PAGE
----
Whether F&ET is offers higher protection than Minimum Standard of Treatment under International Law
The debate whether the standard of Fair and Equitable Treatment [F&ET] is something more than the Minimum Standard of Treatment to Aliens under international law [MST] has been one of the most polarizing debates in the field investment arbitration. While the sovereign entities i.e. states argue that F&ET is a lower threshold, the investors strongly argue it to be offering higher protection than MST. The basic premise of this differentiation lies in the assertion that while F&ET is a treaty standard or creation, MST is a fluid norm deriving its existence and legitimacy from customary international law. The debate has been an issue in many ICSID and BIT disputes.
Recently, the Tribunal in the matter of Murphy Exploration & Production Company International v. Republic of Ecuador[i] was faced with this question. The dispute pertained to certain decrees promulgated by Ecuador which had a significant detrimental affect on the financial performance of the investments by the investors. The claim was brought by Murphy under the Treaty between the United States of America and the Republic of Ecuador concerning the Encouragement and Reciprocal Protection of Investment (US-Ecuador BIT). It argued that such decrees have in fact statutorily modified the Participation Contracts related to Hydrocarbon exploration and exploitation forcing Murphy to forgo its investments.
Arguments by Claimant
Murphy argued, citing various case laws, that the F&ET standard requires a host State to: a. protect and observe an investor’s legitimate expectations; b. ensure the stability and predictability of the legal and business framework c. act consistently and transparently towards the investor and its investment; and d. act in good faith and treat the investor and its investment free from coercion and harassment. Murphy also argued that the F&ET standard is an independent treaty standard that goes beyond the customary international law minimum standard.
Arguments by Respondent
Ecuador, on the other hand, argued that F&ET is nothing else but the international minimum standard of Aliens and cannot be allowed to correspond to an ever expanding standard of protection that continues to absorb each and every element which the investor wants. Murphy, to be precise, argued that F&ET does not refer to an autonomous fixed standard or an ever expanding catalog of constituent elements. Ecuador argued that in any case, any or all of the elements which are to be part of F&ET, as argued by the Claimant, must derive their existence and sustenance from customary international law. The onus to show that these elements form part of the customary international law lies with the Murphy, the Claimant.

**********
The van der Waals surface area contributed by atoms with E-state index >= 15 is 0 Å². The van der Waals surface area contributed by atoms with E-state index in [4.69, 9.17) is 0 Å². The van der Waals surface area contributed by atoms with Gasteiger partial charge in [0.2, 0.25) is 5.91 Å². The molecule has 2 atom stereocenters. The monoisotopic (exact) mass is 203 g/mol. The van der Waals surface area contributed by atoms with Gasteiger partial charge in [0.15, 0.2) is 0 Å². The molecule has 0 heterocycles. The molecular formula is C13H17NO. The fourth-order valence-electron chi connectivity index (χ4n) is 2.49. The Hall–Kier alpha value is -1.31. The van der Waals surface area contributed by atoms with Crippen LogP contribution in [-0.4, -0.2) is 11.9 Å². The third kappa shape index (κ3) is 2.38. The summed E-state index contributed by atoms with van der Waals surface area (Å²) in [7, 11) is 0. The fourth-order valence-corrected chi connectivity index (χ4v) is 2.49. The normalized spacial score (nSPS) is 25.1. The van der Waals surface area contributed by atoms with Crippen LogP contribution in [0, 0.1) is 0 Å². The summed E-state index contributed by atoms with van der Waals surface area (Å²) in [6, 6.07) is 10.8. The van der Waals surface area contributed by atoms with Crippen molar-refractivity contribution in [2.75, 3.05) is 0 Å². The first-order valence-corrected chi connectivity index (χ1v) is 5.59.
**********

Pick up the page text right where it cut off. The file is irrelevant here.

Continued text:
Decision by the Tribunal
The Tribunal agreed that the debate if F&ET is something more that MST is more theoretical than substantial. The Tribunal, in brief, discussed and held that F&ET as a treaty standard has transparency, consistency, stability, predictability, conduct in good faith and the fulfilment of an investor’s legitimate expectations as its’ components. It further explained that F&ET is to ensure the stability and predictability of the legal and business framework in the host state but the same will be subject to any qualifications otherwise established by the treaty or by international law. The Tribunal further observed that the international minimum standard and the treaty standard continue to influence each other and both standards are increasingly aligned. They recognised that tribunals have held in past that F&ET standards are essentially the same as MST. Finally, the Tribunal concluded that there is no material or substantial difference between F&ET and MST and in any case, F7ET is not a lower threshold than the international minimum standard.
There are two important aspects of the Tribunals decision. Firstly, the Tribunal has interestingly noted that the requirement to provide stable and predictable legal and/or business environment is subject to qualifications as established or practiced under international law. Secondly, the tribunal has observed that F&ET standard cannot be lower than the protection offered by international law. The Tribunal in essence, has ruled that F&ET cannot operate in its own vacuum and will have to derive its legitimacy from customary international law. Even if it is a creation of treaty, it cannot create a standard unbound or unaffected by the established norm of international law.
However, the tribunal in the end concluded that the question whether F&ET can be something more than the international law standard was not relevant to the present dispute and thus, declined to rule on that. It has effectively left the debate wide open for the academicians and future tribunals to debate and settle the position (if it ever will be).
The Partial Final Award dated 6 May 2016 (published in August 2016) is available here. The Tribunal’s analysis is available in Paragraphs 206-208.
[i] Murphy Exploration & Production Company International v. Republic of Ecuador, PCA Case No. 2012-16 (formerly AA 434)